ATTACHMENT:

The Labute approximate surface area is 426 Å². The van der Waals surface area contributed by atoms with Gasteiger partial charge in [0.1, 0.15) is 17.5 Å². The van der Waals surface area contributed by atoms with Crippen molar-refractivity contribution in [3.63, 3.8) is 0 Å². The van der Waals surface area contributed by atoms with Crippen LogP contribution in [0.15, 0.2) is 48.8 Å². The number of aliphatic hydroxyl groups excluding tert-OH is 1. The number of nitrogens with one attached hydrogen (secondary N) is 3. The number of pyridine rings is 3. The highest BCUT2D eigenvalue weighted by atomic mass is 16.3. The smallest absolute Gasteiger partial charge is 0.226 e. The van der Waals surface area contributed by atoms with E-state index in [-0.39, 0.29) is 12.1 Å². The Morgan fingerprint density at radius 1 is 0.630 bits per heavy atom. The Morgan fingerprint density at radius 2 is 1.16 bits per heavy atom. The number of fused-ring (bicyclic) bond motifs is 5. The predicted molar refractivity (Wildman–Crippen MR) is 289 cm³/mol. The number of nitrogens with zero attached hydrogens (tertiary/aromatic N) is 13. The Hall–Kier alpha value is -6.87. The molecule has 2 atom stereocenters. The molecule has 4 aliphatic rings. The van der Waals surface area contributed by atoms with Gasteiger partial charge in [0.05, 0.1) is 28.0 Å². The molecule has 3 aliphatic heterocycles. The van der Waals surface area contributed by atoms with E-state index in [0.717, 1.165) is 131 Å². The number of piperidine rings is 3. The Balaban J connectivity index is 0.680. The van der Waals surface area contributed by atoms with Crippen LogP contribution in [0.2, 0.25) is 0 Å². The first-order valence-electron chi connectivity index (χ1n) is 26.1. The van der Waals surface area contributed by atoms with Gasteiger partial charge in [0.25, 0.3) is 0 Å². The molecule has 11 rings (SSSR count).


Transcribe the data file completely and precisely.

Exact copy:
The Labute approximate surface area is 426 Å². The van der Waals surface area contributed by atoms with Gasteiger partial charge in [0.1, 0.15) is 17.5 Å². The van der Waals surface area contributed by atoms with Crippen molar-refractivity contribution in [3.63, 3.8) is 0 Å². The van der Waals surface area contributed by atoms with Crippen LogP contribution in [0.15, 0.2) is 48.8 Å². The number of aliphatic hydroxyl groups excluding tert-OH is 1. The number of nitrogens with one attached hydrogen (secondary N) is 3. The number of pyridine rings is 3. The highest BCUT2D eigenvalue weighted by atomic mass is 16.3. The smallest absolute Gasteiger partial charge is 0.226 e. The van der Waals surface area contributed by atoms with E-state index in [-0.39, 0.29) is 12.1 Å². The Morgan fingerprint density at radius 1 is 0.630 bits per heavy atom. The Morgan fingerprint density at radius 2 is 1.16 bits per heavy atom. The number of fused-ring (bicyclic) bond motifs is 5. The predicted molar refractivity (Wildman–Crippen MR) is 289 cm³/mol. The number of nitrogens with zero attached hydrogens (tertiary/aromatic N) is 13. The Hall–Kier alpha value is -6.87. The molecule has 2 atom stereocenters. The molecule has 4 aliphatic rings. The van der Waals surface area contributed by atoms with Gasteiger partial charge in [0.05, 0.1) is 28.0 Å². The molecule has 3 aliphatic heterocycles. The van der Waals surface area contributed by atoms with E-state index in [0.717, 1.165) is 131 Å². The number of piperidine rings is 3. The Balaban J connectivity index is 0.680. The van der Waals surface area contributed by atoms with Crippen LogP contribution in [0.2, 0.25) is 0 Å². The first-order valence-electron chi connectivity index (χ1n) is 26.1. The van der Waals surface area contributed by atoms with Gasteiger partial charge in [0.25, 0.3) is 0 Å². The molecule has 11 rings (SSSR count).